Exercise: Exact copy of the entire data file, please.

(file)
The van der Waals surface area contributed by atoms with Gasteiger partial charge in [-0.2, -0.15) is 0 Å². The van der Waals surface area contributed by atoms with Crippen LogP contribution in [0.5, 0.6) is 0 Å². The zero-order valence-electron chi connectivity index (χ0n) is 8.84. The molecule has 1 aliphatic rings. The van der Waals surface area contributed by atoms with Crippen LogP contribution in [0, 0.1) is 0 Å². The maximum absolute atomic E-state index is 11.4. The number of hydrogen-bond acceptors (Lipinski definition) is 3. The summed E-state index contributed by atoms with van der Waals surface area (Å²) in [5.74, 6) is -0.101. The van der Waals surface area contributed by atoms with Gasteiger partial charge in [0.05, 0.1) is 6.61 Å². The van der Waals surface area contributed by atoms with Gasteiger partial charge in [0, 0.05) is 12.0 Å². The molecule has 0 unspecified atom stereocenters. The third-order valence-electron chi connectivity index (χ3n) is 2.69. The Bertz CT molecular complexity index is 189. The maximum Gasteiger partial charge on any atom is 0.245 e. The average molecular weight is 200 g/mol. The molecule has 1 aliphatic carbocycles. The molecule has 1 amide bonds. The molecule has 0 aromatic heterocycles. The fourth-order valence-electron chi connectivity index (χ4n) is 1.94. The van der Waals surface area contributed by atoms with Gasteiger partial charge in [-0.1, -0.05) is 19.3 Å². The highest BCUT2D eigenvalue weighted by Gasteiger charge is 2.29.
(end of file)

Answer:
The van der Waals surface area contributed by atoms with Gasteiger partial charge in [-0.2, -0.15) is 0 Å². The van der Waals surface area contributed by atoms with Crippen LogP contribution in [0.5, 0.6) is 0 Å². The zero-order valence-electron chi connectivity index (χ0n) is 8.84. The molecule has 1 aliphatic rings. The van der Waals surface area contributed by atoms with Crippen LogP contribution in [0, 0.1) is 0 Å². The maximum absolute atomic E-state index is 11.4. The number of hydrogen-bond acceptors (Lipinski definition) is 3. The summed E-state index contributed by atoms with van der Waals surface area (Å²) in [5.74, 6) is -0.101. The van der Waals surface area contributed by atoms with Gasteiger partial charge in [0.05, 0.1) is 6.61 Å². The van der Waals surface area contributed by atoms with Gasteiger partial charge in [0, 0.05) is 12.0 Å². The molecule has 0 unspecified atom stereocenters. The third-order valence-electron chi connectivity index (χ3n) is 2.69. The Bertz CT molecular complexity index is 189. The maximum Gasteiger partial charge on any atom is 0.245 e. The average molecular weight is 200 g/mol. The molecule has 1 aliphatic carbocycles. The molecule has 1 amide bonds. The molecule has 0 aromatic heterocycles. The fourth-order valence-electron chi connectivity index (χ4n) is 1.94. The van der Waals surface area contributed by atoms with Gasteiger partial charge in [-0.1, -0.05) is 19.3 Å². The highest BCUT2D eigenvalue weighted by Gasteiger charge is 2.29.